Hamish McRae: The Greeks will not be the last people to lose control of their fiscal policy

Governments elected for four years must run fiscal policies sustainable for 40

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There are three ways to look at the European fiscal compact. One is to focus on the political implications for the European Union. To caricature, there is the "Has Cameron sold out Britain's interests?" issue. There is the "Will the Greeks and Portuguese put up with Germans ordering them about?" question. Et cetera.

The second approach focuses on the financial detail of what has been agreed. So the draft treaty requires countries to hold their deficits to 0.5 per cent of GDP over the long term and those with national debts of more than 60 per cent of GDP should cut that by a twentieth each year. On the other hand, there are things that don't seem to have been agreed yet, such as how the European Court of Justice will deal with miscreants, or how much the rules can be relaxed in exceptional times. And so on.

Both approaches have their place. The relationship between the national sovereign states and the EU is being rebalanced and if the agreement sticks – a big "if" given the failure of its predecessor, the Stability and Growth Pact of 1997 – that is of huge consequence.

Likewise, financial detail matters, too. The obvious question is: are the provisions too tight, thus threatening to plunge much of Europe into prolonged recession or at best very slow growth? My own greater concern is that it makes no sense to have a single set of fiscal rules for countries with very different demographic outlooks. Thus the deficit that Italy, with its falling population, can sustain is much lower than Sweden could manage, given its rising one. Just as a one-size-fits-all monetary policy has been shown to have grave flaws, so too will a one-size-fits-all fiscal policy.

So, nothing wrong with either approach; both are useful, even essential. But there is another perspective, which is to see it as part of a continuing process whereby major political leaders develop ways to correct major errors of economic management. Thus the Bretton Woods system of fixed exchange rates developed after the Second World War to correct the trade restrictions and competitive devaluations that exacerbated the depression of the 1930s. That broke down in the 1970s, which led to the great inflation. That, in turn, was tamed by controls over money supply and credit growth, which different countries developed in different forms. Giving central banks greater independence was the final twist to those reforms.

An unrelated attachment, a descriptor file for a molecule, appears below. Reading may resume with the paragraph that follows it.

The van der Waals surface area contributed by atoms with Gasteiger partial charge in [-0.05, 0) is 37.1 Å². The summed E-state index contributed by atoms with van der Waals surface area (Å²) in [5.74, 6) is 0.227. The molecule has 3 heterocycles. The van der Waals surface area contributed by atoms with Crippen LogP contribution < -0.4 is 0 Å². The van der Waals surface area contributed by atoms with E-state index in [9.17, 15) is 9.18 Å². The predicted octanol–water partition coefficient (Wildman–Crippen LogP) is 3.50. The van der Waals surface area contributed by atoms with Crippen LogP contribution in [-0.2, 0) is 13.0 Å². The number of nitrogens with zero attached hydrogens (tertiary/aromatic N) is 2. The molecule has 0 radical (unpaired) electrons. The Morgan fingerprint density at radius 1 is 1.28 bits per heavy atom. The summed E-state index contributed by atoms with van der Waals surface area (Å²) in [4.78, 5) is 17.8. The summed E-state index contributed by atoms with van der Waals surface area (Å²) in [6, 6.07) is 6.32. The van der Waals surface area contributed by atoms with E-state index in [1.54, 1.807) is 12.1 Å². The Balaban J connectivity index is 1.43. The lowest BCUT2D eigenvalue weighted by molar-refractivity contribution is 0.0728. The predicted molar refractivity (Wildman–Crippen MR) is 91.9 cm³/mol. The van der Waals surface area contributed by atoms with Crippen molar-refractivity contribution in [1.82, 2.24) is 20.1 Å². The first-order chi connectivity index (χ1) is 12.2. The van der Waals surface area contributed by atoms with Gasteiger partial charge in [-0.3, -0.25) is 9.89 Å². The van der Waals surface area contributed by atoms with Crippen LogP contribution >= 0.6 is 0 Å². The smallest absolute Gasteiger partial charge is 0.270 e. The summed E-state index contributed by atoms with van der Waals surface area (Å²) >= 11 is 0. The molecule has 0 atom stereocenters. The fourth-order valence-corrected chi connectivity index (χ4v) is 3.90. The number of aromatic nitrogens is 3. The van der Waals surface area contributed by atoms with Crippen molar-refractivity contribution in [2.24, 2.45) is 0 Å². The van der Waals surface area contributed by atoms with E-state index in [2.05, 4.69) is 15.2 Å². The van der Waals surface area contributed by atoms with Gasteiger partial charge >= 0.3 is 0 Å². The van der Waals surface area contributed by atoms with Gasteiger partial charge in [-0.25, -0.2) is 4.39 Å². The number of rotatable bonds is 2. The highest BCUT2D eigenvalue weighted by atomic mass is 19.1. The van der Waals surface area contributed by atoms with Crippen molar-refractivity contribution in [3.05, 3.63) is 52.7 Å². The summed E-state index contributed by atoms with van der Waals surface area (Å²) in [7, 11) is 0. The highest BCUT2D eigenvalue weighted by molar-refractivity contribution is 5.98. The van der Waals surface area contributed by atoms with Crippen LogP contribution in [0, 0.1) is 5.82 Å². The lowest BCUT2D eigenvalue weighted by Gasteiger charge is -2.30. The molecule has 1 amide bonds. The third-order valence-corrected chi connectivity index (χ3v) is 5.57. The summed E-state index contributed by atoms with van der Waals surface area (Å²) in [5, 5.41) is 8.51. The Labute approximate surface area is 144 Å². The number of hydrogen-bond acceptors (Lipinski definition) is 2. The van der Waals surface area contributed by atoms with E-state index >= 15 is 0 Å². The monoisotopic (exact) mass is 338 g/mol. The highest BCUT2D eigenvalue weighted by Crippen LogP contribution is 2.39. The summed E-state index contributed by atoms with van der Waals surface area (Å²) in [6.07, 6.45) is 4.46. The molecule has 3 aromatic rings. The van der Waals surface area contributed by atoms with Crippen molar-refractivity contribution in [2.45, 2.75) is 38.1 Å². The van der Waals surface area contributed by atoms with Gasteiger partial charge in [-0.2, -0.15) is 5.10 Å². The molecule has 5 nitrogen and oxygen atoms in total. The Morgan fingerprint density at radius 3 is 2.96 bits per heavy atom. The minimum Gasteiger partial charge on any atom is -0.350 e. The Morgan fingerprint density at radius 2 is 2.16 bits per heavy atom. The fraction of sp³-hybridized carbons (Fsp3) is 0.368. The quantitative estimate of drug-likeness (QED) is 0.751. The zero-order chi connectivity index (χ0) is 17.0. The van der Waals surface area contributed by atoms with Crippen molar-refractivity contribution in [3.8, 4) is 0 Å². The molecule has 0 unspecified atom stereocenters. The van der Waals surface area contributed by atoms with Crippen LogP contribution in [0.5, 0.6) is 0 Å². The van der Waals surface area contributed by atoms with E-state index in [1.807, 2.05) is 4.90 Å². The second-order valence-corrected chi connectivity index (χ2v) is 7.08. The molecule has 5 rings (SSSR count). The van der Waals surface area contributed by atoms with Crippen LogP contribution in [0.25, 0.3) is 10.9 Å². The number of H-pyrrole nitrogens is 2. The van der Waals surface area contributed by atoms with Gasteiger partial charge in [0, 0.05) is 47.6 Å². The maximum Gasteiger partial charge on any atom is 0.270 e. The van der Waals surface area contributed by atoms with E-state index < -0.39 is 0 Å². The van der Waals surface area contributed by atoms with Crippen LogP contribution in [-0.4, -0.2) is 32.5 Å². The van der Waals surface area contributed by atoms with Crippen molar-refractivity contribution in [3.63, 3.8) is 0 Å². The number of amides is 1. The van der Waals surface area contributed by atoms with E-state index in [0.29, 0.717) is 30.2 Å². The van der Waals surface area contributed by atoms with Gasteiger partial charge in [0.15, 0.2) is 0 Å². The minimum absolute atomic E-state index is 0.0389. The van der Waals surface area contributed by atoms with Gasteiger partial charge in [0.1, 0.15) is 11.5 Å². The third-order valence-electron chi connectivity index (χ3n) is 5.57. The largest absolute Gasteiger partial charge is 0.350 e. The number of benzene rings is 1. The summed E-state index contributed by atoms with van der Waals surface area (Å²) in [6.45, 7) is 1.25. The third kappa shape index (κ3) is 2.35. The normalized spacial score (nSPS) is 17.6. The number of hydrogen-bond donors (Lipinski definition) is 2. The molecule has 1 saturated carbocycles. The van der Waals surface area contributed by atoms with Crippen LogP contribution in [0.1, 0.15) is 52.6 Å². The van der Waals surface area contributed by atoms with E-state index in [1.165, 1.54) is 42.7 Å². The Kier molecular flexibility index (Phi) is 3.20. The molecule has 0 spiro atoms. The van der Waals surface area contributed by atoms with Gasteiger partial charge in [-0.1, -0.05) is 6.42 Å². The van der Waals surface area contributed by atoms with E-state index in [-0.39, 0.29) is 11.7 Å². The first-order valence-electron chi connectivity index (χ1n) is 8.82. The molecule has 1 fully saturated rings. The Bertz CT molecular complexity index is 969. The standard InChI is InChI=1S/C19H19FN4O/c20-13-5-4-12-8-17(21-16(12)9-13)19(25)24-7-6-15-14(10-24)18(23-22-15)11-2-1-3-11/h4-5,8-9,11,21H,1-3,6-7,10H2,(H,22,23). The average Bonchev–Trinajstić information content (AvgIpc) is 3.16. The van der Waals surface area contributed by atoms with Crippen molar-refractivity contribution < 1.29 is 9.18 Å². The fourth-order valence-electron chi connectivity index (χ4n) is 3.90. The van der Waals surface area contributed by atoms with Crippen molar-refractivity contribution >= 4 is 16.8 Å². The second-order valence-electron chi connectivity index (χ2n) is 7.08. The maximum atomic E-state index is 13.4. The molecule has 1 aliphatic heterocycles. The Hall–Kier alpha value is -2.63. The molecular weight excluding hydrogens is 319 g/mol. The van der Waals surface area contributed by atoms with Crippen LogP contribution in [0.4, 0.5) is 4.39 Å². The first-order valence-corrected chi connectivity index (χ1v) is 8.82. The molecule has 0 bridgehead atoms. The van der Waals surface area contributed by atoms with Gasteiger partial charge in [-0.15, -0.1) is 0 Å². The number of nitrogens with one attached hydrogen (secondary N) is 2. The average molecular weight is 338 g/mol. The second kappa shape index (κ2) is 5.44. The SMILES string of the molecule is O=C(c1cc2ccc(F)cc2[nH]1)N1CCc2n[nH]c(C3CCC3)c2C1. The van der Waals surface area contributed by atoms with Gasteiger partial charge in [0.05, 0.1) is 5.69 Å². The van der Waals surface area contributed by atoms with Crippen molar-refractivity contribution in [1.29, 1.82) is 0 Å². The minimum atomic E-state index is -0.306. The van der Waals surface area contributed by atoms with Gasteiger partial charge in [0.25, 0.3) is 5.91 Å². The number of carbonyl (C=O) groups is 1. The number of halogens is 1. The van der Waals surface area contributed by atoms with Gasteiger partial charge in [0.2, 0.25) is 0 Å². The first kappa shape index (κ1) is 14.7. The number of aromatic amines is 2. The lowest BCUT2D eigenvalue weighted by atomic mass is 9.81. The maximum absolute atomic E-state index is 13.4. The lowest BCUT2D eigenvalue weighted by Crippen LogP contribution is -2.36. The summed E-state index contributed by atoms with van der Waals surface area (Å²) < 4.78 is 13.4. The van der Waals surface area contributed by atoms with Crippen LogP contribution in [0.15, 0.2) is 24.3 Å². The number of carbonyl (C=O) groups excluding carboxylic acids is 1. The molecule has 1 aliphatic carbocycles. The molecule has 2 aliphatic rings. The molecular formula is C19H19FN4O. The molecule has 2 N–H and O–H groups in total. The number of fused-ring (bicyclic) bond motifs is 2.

And now we have had a worldwide fiscal failure, which has been worse in some countries than others. Britain was unlucky to have a rigid and over-confident Chancellor, the US to have an ill-disciplined President. The EU was unlucky to have established its single currency during this period of fiscal failure. But we are where we are and now we have to do something about it. The developed world has to find ways to make sure that governments elected for four or five years run fiscal policies that are sustainable for – well, 40 or 50 years. If that seems a tall order, last week the UK issued debt to be redeemed in 2052. If you promise to repay someone in 40 years' time, it is reasonable to frame policies that take that timescale into account.

Our Office for Budget Responsibility is just one example of an attempt to create a framework in which politicians operate; Gordon Brown's golden rule was another, though it failed. We will have to see what the US comes up with, given that its previous efforts to create constitutional controls over its budgetary process have also failed. Europe's new fiscal compact is yet another attempt and we will have to see how well it fares.

But one way or another, the world will be forced to return to fiscal discipline, just as it had to return to monetary discipline, and rules curbing the politicians seem the least bad way to do so. The alternative is the random and capricious whim of the financial markets, egged on by the boffins at the rating agencies.

House prices still in decline

Since the recession was triggered by the collapse of US house prices, it is reasonable to believe that once the upturn comes to the housing market, the recovery will be secure. Reasonable, but I am afraid not encouraging. The latest Case-Shiller index for prices in the 20 largest cities shows a decline of 3.7 per cent in the year to end-November, with prices up in only Detroit and Washington DC. That is the seventh month in a row of declines; prices are now down one-third from their peak in 2006 and below their previous post-bubble bottom.

Here in the UK, the picture is broadly similar, though the peak-to-trough decline has been less marked. Last year, on Land Registry figures, prices were down 1.3 per cent, with the North-East faring the worst and London the only city seeing a rise. The Bank of England has just revealed that mortgage applications are at a two-year high, though people are paying back personal debt faster than ever. That is slightly encouraging: you borrow to buy a house but not for a holiday. But the message from both sides of the Atlantic is that things will be flat for some time yet.

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